Article

Access_open Offer and Acceptance and the Dynamics of Negotiations: Arguments for Contract Theory from Negotiation Studies

Journal Erasmus Law Review, Issue 2 2013
Keywords Contract Formation, Offer and Acceptance, Negotiation, Precontractual, UNIDROIT Principles of International Commercial Contracts
Authors Ekaterina Pannebakker LL.M.
AbstractAuthor's information

    The doctrine of offer and acceptance forms the basis of the rules of contract formation in most western legal systems. However, if parties enter into elaborate negotiations, these rules may become difficult to apply. This paper addresses the application of the doctrine of offer and acceptance to the formation of contract in the context of negotiations. The paper argues that while the doctrine of offer and acceptance is designed to assess the issues related to the substance of the future eventual contract (the substantive constituent of negotiations), these issues overlap within the context of negotiations with the strategic and tactical behaviour of the negotiators (dynamic constituent of negotiations). Analysis of these two constituents can be found in negotiation studies, a field which has developed over the last decades. Using the rules of offer and acceptance of the UNIDROIT Principles of International Commercial Contracts as an example, this paper shows that the demarcation between the substantive and the dynamic constituents of negotiations can be used as the criterion to distinguish between, on the one hand, the documents and conduct forming a contract, and, on the other hand, other precontractual documents and conduct. Furthermore, the paper discusses the possibility of using the structure of negotiation described by negotiation studies as an additional tool in the usual analysis of facts in order to assess the existence of a contract and the moment of contract formation.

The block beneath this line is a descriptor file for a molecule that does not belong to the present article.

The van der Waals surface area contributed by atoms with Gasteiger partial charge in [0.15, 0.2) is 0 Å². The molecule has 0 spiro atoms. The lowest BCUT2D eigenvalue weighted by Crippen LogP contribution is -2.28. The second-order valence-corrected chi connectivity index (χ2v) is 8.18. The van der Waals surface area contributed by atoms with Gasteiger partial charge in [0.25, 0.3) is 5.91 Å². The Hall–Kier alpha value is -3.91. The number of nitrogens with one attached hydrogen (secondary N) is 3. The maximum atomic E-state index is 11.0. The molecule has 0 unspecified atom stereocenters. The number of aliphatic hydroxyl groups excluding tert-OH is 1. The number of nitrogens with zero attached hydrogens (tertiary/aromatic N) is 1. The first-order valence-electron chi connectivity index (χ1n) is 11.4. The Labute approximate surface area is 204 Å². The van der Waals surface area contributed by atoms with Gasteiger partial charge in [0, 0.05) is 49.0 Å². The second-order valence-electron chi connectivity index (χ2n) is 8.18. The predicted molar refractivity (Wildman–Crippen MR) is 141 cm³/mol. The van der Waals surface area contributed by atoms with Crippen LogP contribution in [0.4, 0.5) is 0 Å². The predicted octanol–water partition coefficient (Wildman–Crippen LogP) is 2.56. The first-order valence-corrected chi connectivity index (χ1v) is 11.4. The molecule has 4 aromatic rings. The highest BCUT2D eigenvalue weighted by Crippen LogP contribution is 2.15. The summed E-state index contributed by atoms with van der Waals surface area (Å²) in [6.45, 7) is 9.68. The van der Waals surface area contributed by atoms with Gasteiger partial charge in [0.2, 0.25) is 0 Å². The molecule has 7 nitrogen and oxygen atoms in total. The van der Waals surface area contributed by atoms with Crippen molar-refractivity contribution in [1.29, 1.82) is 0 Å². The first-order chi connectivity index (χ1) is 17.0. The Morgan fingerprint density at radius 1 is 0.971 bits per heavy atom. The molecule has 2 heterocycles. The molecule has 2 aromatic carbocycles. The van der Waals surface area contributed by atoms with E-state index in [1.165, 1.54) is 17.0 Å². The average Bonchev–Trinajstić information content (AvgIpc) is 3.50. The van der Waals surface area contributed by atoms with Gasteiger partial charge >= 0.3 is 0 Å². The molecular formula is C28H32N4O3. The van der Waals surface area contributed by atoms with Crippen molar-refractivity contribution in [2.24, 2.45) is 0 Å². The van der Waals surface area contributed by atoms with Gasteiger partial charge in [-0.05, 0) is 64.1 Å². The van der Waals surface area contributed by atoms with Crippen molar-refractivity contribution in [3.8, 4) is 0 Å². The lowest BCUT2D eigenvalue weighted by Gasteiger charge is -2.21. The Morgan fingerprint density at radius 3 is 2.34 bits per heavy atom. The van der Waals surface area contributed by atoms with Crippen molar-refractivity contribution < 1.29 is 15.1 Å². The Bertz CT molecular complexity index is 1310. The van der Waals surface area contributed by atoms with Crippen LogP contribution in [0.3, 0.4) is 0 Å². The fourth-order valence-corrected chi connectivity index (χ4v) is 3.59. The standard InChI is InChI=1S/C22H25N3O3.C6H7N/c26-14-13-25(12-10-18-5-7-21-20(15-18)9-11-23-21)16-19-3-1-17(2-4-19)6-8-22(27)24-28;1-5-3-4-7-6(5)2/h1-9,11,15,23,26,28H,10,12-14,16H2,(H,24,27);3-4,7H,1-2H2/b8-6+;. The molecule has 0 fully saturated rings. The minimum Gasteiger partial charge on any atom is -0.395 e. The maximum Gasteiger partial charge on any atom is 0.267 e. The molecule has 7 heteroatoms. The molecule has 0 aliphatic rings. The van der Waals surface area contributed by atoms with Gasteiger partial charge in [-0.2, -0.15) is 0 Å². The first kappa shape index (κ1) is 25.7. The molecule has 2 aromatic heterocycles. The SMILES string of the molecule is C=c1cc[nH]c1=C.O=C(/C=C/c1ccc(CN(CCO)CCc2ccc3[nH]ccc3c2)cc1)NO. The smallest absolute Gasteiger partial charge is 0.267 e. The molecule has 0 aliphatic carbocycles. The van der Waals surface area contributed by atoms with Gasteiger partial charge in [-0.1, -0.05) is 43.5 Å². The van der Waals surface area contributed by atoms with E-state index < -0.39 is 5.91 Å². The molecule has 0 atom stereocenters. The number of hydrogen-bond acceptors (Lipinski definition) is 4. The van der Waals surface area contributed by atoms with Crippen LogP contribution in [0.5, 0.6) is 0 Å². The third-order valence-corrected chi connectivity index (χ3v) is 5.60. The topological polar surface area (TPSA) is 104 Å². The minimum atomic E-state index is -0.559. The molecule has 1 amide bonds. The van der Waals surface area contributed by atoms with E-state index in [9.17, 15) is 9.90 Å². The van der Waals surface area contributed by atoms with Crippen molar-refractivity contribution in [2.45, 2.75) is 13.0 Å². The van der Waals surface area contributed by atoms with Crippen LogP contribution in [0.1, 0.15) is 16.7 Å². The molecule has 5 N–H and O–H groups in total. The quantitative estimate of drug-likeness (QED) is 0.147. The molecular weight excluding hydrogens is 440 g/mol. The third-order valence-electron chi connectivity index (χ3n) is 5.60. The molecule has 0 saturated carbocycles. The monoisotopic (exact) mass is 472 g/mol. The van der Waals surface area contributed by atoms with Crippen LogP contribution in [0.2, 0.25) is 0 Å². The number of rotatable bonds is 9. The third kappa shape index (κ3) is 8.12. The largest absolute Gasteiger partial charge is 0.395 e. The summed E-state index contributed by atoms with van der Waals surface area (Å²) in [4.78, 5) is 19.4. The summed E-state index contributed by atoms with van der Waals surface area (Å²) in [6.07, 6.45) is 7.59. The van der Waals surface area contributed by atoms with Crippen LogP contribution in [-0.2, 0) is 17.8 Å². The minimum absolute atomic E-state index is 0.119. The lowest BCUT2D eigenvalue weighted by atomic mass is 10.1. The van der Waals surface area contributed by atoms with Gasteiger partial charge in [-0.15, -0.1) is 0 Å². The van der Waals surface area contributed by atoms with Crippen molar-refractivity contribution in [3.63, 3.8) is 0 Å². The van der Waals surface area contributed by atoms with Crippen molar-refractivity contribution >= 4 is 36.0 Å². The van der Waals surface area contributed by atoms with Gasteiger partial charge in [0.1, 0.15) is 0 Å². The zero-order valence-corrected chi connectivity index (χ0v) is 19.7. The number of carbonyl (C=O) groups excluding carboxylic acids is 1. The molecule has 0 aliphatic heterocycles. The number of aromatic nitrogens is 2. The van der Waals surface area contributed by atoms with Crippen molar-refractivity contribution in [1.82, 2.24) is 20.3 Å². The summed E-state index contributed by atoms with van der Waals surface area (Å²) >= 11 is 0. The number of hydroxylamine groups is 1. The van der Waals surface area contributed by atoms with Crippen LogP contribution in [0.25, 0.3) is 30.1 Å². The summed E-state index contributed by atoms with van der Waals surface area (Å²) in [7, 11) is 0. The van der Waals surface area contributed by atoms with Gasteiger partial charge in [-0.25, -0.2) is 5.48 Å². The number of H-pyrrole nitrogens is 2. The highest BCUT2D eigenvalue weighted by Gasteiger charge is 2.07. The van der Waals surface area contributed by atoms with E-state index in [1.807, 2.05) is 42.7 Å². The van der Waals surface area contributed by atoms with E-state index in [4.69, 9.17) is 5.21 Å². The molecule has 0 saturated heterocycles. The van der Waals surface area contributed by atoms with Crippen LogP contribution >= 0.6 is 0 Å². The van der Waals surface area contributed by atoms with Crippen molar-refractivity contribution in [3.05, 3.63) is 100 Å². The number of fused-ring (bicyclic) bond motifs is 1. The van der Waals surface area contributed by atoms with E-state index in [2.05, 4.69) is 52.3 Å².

Ekaterina Pannebakker LL.M.
PhD candidate, Erasmus School of Law, Erasmus University Rotterdam. I thank Sanne Taekema and Xandra Kramer for their valuable comments on the draft of this article, and the peer reviewers for their suggestions. The usual disclaimer applies.
Article

Access_open Revisiting the Humanisation of International Law: Limits and Potential

Obligations Erga Omnes, Hierarchy of Rules and the Principle of Due Diligence as the Basis for Further Humanisation

Journal Erasmus Law Review, Issue 1 2013